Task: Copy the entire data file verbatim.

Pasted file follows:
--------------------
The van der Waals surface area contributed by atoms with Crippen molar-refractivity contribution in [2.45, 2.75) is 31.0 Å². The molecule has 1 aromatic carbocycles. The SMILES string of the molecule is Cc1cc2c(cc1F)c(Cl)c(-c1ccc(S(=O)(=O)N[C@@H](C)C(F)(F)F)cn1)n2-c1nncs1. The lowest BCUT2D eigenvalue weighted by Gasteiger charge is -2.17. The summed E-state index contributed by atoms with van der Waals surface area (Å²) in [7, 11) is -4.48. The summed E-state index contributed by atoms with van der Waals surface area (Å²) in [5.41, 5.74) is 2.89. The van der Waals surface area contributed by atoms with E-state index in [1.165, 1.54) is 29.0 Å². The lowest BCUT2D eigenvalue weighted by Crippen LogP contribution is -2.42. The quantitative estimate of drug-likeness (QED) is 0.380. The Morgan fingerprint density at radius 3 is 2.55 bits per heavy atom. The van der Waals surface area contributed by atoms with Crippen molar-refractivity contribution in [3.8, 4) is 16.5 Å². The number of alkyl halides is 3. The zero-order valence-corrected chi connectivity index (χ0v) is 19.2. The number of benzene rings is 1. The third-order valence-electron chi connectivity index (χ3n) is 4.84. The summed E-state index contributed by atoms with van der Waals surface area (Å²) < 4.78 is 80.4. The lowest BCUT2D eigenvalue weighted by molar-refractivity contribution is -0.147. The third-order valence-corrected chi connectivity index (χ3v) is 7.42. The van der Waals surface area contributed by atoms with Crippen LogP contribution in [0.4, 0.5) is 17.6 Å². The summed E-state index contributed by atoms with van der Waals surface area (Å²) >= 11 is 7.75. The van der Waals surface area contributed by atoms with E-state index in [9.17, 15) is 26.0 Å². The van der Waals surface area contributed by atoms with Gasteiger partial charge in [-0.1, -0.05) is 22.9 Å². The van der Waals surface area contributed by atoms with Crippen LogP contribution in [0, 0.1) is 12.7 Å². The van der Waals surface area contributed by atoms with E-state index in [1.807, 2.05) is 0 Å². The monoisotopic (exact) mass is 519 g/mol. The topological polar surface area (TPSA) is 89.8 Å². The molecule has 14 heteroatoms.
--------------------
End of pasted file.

The van der Waals surface area contributed by atoms with Crippen molar-refractivity contribution in [2.45, 2.75) is 31.0 Å². The molecule has 1 aromatic carbocycles. The SMILES string of the molecule is Cc1cc2c(cc1F)c(Cl)c(-c1ccc(S(=O)(=O)N[C@@H](C)C(F)(F)F)cn1)n2-c1nncs1. The lowest BCUT2D eigenvalue weighted by Gasteiger charge is -2.17. The summed E-state index contributed by atoms with van der Waals surface area (Å²) in [7, 11) is -4.48. The summed E-state index contributed by atoms with van der Waals surface area (Å²) in [5.41, 5.74) is 2.89. The van der Waals surface area contributed by atoms with E-state index in [1.165, 1.54) is 29.0 Å². The lowest BCUT2D eigenvalue weighted by Crippen LogP contribution is -2.42. The quantitative estimate of drug-likeness (QED) is 0.380. The Morgan fingerprint density at radius 3 is 2.55 bits per heavy atom. The van der Waals surface area contributed by atoms with Crippen molar-refractivity contribution in [3.8, 4) is 16.5 Å². The number of alkyl halides is 3. The zero-order valence-corrected chi connectivity index (χ0v) is 19.2. The number of benzene rings is 1. The third-order valence-electron chi connectivity index (χ3n) is 4.84. The summed E-state index contributed by atoms with van der Waals surface area (Å²) < 4.78 is 80.4. The lowest BCUT2D eigenvalue weighted by molar-refractivity contribution is -0.147. The third-order valence-corrected chi connectivity index (χ3v) is 7.42. The van der Waals surface area contributed by atoms with Crippen LogP contribution in [0.4, 0.5) is 17.6 Å². The summed E-state index contributed by atoms with van der Waals surface area (Å²) >= 11 is 7.75. The van der Waals surface area contributed by atoms with E-state index in [9.17, 15) is 26.0 Å². The van der Waals surface area contributed by atoms with Gasteiger partial charge in [-0.1, -0.05) is 22.9 Å². The van der Waals surface area contributed by atoms with Crippen LogP contribution in [0, 0.1) is 12.7 Å². The van der Waals surface area contributed by atoms with E-state index in [1.807, 2.05) is 0 Å². The monoisotopic (exact) mass is 519 g/mol. The topological polar surface area (TPSA) is 89.8 Å². The molecule has 14 heteroatoms.